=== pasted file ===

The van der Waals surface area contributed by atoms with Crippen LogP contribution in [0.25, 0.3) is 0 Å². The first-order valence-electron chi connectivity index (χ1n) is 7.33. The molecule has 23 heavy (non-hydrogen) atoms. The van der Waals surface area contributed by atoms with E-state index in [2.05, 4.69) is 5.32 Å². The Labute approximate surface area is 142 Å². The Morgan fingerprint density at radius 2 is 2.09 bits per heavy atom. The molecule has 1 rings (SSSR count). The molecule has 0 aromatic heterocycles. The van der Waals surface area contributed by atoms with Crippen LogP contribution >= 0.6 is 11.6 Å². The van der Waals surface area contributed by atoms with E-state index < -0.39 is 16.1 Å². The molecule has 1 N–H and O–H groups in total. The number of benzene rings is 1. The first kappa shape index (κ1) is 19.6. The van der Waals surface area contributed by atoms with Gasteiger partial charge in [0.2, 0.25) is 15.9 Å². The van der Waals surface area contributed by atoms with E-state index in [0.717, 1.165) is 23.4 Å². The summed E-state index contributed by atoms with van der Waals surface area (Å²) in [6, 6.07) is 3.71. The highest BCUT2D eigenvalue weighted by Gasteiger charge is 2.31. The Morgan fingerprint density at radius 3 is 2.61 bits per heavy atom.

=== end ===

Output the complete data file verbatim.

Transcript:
The van der Waals surface area contributed by atoms with Crippen LogP contribution in [0.25, 0.3) is 0 Å². The first-order valence-electron chi connectivity index (χ1n) is 7.33. The molecule has 23 heavy (non-hydrogen) atoms. The van der Waals surface area contributed by atoms with E-state index in [2.05, 4.69) is 5.32 Å². The Labute approximate surface area is 142 Å². The Morgan fingerprint density at radius 2 is 2.09 bits per heavy atom. The molecule has 1 rings (SSSR count). The molecule has 0 aromatic heterocycles. The van der Waals surface area contributed by atoms with Crippen LogP contribution >= 0.6 is 11.6 Å². The van der Waals surface area contributed by atoms with E-state index < -0.39 is 16.1 Å². The molecule has 1 N–H and O–H groups in total. The number of benzene rings is 1. The first kappa shape index (κ1) is 19.6. The van der Waals surface area contributed by atoms with Gasteiger partial charge in [0.2, 0.25) is 15.9 Å². The van der Waals surface area contributed by atoms with E-state index in [0.717, 1.165) is 23.4 Å². The summed E-state index contributed by atoms with van der Waals surface area (Å²) in [6, 6.07) is 3.71. The highest BCUT2D eigenvalue weighted by Gasteiger charge is 2.31. The Morgan fingerprint density at radius 3 is 2.61 bits per heavy atom.